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Propylthiouracil



Propylthiouracil
Systematic (IUPAC) name
6-propyl-2-sulfanyl-pyrimidin-4-ol
Identifiers
CAS number 51-52-5
ATC code H03BA02
PubChem 657298
DrugBank APRD00297
Chemical data
Formula C7H10N2OS 
Mol. mass 170.233 g/mol
Pharmacokinetic data
Bioavailability  ?
Metabolism  ?
Half life 2 hours
Excretion  ?
Therapeutic considerations
Pregnancy cat.

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Legal status

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Routes Oral

Propylthiouracil (PTU) is a thionamide drug used to treat hyperthyroidism by decreasing the amount of thyroid hormone produced by the thyroid gland. It was approved by the United States Food and Drug Administration in 1947.

Additional recommended knowledge

Contents

Indications

Hyperthyroidism, including Graves disease.

Mode of action

PTU inhibits the enzyme thyroperoxidase, which normally acts in thyroid hormone synthesis to add iodide to the tyrosine residues on the hormone precursor thyroglobulin, thus forming thyroxine. PTU also acts by inhibiting the enzyme 5'-deiodinase (tetraiodothyronine 5' deiodinase), which converts T4 to the active form T3. Notably, PTU does not inhibit the action of the sodium-dependent iodide transporter located on follicular cells' basolateral membranes. Inhibition of this step requires competitive inhibitors such as perchlorate and thiocyanate.

Pharmacokinetics

Administration is oral with peak serum concentrations occurring in one hour, and actively concentrated to the thyroid gland. Depending on several patient variables, however, euthyroid status may not be achieved until 2–4 months after treatment initiation. Of note, the drug is approximately 70% protein-bound and significantly ionized at normal physiologic pH. As a result, there is little placental transfer or distribution to breast milk. In contrast, the antithyroid agent methimazole has higher levels of both placental transfer and breast milk distribution and is therefore contraindicated in pregnant/lactating females.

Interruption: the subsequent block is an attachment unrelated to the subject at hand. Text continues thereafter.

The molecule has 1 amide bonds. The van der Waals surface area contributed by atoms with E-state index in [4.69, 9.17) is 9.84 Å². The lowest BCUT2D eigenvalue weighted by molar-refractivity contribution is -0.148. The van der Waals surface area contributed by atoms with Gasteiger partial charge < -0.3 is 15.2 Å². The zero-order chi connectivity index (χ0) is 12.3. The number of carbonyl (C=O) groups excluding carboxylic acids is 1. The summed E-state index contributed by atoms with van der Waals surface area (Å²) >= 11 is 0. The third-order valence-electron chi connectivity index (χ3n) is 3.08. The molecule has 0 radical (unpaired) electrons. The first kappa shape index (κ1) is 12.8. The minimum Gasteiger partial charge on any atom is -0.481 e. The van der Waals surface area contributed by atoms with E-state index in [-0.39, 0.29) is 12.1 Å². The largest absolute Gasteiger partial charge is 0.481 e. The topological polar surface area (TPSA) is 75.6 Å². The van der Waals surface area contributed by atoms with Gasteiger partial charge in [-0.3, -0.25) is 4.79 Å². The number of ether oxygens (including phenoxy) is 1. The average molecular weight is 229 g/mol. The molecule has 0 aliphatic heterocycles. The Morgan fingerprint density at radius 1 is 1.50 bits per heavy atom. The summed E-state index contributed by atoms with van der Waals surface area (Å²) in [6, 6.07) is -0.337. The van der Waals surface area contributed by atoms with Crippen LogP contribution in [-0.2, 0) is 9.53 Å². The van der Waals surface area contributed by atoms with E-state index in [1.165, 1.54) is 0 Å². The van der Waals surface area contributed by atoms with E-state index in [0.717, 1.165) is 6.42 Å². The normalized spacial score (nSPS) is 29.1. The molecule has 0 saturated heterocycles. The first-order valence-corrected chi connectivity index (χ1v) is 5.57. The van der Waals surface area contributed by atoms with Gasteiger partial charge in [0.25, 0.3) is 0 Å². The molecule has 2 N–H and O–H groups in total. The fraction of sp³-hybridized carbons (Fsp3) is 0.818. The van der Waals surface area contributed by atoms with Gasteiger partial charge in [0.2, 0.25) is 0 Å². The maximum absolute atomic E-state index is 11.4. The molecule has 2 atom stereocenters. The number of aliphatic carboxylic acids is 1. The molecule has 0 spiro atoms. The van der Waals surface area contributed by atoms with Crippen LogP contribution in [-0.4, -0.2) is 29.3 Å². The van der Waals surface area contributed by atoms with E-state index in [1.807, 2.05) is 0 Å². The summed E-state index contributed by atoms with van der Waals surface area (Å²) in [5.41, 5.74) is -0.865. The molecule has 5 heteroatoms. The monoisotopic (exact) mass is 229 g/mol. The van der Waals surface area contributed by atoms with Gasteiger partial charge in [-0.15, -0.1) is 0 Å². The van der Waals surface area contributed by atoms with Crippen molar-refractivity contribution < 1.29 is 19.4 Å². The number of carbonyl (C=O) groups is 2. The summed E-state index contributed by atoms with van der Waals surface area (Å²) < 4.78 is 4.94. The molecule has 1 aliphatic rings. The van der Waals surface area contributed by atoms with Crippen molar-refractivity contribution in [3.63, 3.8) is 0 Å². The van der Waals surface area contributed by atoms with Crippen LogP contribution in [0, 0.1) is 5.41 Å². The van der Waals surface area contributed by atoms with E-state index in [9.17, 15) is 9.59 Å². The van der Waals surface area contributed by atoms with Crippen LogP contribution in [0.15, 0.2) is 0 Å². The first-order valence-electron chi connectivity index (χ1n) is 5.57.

The plasma half-life is one hour and is not altered appreciably by the thyroid status of the patient. Due to the concentration in the thyroid, however, dosing intervals may last 8 hours or longer. Less than 10% of the drug is excreted unchanged, the remaining fraction undergoing extensive hepatic metabolism via glucuronidation.

Side effects

Agranulocytosis- a decrease of white blood cells in the blood. Symptoms and signs of agranulocytosis include infectious lesions of the throat, the gastrointestinal tract and skin with an overall feeling of illness and fever. A decrease in blood platelets (thrombocytopenia) also may occur. Since platelets are important for the clotting of blood, thrombocytopenia may lead to problems with excessive bleeding.

Propylthiouracil (PTU) is generally well-tolerated with side effects occurring in 1 of every 100 patients. The most common side effects are related to the skin and include rash, itching, hives, abnormal hair loss, and skin pigmentation.Other common side effects are swelling, nausea, vomiting, heartburn, loss of taste, joint or muscle aches, numbness and headache,allergic reactions, and hair whitening.

References

  1. Clinical Pharmacology Online Database. Retrieved on 2007-04-02.
 
This article is licensed under the GNU Free Documentation License. It uses material from the Wikipedia article "Propylthiouracil". A list of authors is available in Wikipedia.
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